Sean Highkin



Operation: Mindcrime

[EMI; 1988]

Not only is Operation: Mindcrime one of the most criminally underrated albums in the ’80s, Queensryche are also one of the most overlooked bands in the metal genre. Which is a damn shame, because not only is Geoff Tate one of the best singers in the genre, Operation: Mindcrime is one of the best concept albums of all time. The story revolves around an insane man who is in a mental institution and is trying to remember how he got to this point. What then unfolds across the album is a recollection of his memories. In a time of public outcry due to a corrupt government, our main protagonist Nikki is tricked into joining an organization dedicated to revolution. This organization is led by a mysterious figure named “Dr. X” who then brainwashes Nikki into being his assassin. Just by uttering the words “Mindcrime,” Nikki is sent into a fit of rage, and kills his political targets.

Then throw in a blasphemous story of him falling in love with an ex-hooker-turned-Nun, and you have one insane story. Drugs, sex, brainwashing and political assassinations – sure on paper that sounds cartoony, convoluted and, well, stupid, but what makes this concept so amazing is the performance by Tate. He transforms himself into Nikki, and you really feel the character’s pain, sorrow and anger through his incredible voice. It’s this performance that really sells the story, and keeps you on the edge of your seat as you want to figure out what the hell happened to this character to bring him to a mental institution. But the really great thing about Operation: Mindcrime is that musically, it’s just damn good. Even if you couldn’t care less about the story, it’s a powerhouse of powerful anthems, and incredible instrumental work.

Brent Koepp


Ozzy Osbourne

Blizzard of Ozz

[Jet; 1980]

Blizzard Of Ozz was released in September 1980 in the UK and was Ozzy Osbourne’s debut solo album after being fired from Black Sabbath in 1979, and it is without a doubt his best solo album. With Sabbath in 1970s Ozzy Osbourne helped to create and define the heavy metal genre, but by the end of his time with Sabbath much of the former greatness had been lost to substance abuse, however Blizzard Of Ozz showed Osbourne to be revitalized – as Sabbath’s first album with new singer Ronnie James Dio did.

Blizzard Of Ozz is, despite Osbourne’s contribution, very much a showcase of the talent of Ozzy’s new guitarist Randy Rhoads, who would die in a plane crash in 1982 – making this and the follow-up Diary Of A Madman his defining documents. Rhoads was one of the premier heavy metal guitarists, with the invaluable ability to turn his impressive skills to benefit the song and not just his ego. Rhoads shines throughout the record and his playing coupled with several of Osbourne’s best tracks in “Crazy Train,” “Mr. Crowley” and “Suicide Solution” makes Blizzard Of Ozz into one of the most important metal records of the 1980s.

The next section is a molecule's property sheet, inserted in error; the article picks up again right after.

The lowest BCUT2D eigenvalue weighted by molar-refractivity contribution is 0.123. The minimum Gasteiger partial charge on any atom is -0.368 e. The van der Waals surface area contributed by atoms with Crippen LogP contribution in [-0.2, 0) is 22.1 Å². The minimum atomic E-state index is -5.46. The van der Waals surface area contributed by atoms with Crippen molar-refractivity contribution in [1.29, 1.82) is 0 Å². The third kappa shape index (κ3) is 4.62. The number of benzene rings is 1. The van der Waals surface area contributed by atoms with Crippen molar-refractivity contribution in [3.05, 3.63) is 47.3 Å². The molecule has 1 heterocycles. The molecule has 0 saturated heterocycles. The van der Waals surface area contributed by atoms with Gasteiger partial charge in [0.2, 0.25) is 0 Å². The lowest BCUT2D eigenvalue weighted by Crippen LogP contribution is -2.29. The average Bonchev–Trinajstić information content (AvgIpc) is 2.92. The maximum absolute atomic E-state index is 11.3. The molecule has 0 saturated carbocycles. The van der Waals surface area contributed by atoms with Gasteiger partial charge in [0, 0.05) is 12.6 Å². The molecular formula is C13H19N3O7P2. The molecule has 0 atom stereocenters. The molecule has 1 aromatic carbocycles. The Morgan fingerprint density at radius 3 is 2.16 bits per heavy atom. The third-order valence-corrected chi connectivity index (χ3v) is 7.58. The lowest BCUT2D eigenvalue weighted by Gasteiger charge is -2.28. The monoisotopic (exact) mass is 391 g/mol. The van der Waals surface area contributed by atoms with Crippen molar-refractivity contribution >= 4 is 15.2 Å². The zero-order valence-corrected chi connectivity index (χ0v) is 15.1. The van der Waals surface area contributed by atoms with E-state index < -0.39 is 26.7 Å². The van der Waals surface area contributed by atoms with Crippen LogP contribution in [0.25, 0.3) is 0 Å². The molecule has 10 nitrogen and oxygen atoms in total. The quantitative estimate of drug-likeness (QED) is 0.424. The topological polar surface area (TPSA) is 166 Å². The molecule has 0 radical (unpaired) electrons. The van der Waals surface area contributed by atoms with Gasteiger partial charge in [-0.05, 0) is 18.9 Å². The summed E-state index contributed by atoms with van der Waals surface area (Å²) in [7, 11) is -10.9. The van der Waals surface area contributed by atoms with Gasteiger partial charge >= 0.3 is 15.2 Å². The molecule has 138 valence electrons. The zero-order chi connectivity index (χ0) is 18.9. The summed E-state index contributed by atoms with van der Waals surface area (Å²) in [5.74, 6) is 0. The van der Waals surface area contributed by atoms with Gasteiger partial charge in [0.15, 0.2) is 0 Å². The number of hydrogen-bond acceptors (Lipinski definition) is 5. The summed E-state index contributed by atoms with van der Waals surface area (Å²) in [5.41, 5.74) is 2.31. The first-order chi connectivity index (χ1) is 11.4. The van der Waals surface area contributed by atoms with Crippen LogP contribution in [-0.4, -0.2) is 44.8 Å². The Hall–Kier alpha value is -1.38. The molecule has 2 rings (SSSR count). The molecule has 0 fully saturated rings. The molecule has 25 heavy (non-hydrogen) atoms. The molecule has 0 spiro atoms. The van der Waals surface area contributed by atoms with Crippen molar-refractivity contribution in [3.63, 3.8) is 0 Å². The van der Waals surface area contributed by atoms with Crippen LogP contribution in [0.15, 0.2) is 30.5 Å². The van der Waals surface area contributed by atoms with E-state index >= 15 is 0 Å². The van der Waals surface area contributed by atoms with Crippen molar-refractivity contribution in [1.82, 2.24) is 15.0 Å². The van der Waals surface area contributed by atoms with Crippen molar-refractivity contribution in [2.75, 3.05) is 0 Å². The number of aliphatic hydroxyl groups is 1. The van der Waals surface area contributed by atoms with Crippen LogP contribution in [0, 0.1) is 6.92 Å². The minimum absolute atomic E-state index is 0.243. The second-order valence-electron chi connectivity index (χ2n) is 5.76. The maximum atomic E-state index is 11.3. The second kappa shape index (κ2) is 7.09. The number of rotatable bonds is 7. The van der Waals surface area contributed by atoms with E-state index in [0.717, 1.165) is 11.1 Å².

Johan Alm



Viva Hate

[Sire; 1988]

Viva Hate was released only six months after The Smiths released their final album, and, as the title suggests, Morrissey was not shy about his discontent with his musical affairs. Musically, Viva Hate begins where The Smiths left off and contains a couple of the singer’s finest singles, with or without The Smiths, in “Suedehead” and “Everyday Is Like Sunday.” Today, the latter has been co-opted by Fox to advertise the NFL on Sunday, but at the time, it was these songs on Viva Hate that kept Morrissey’s forward momentum in full force, allowing him to still be among musical royalty; an artist whose every bit of musical output is still anticipated and shown the utmost respect. Except for the football thing. That was just weird.

Philip Cosores


The Clash


[CBS / Epic; 1980]

The Clash’s triple-vinyl follow-up to London Calling might be the most highly-regarded album of its era that the least amount of people have actually listened to in its entirety. Its 36 tracks amount to a hodgepodge of classic punk, reggae, early hip-hop and dub experiments, soul, and — quite literally — everything else you could name. About half of it is filler, but it’s the kind of filler that’s fun to listen to once, and even when you strip that away, it still leaves at least an album’s worth of classics. “Police on My Back,” “Washington Bullets,” “The Magnificent Seven,” “Up in Heaven (Not Only Here),” and “Somebody Got Murdered” all rank right there with the best Clash material ever recorded. The fact that the biggest punk band in the world was willing to go this far outside their lane and risk falling on their face was at once a middle finger to punk purists and one of the most punk-rock things a band could do.

Sean Highkin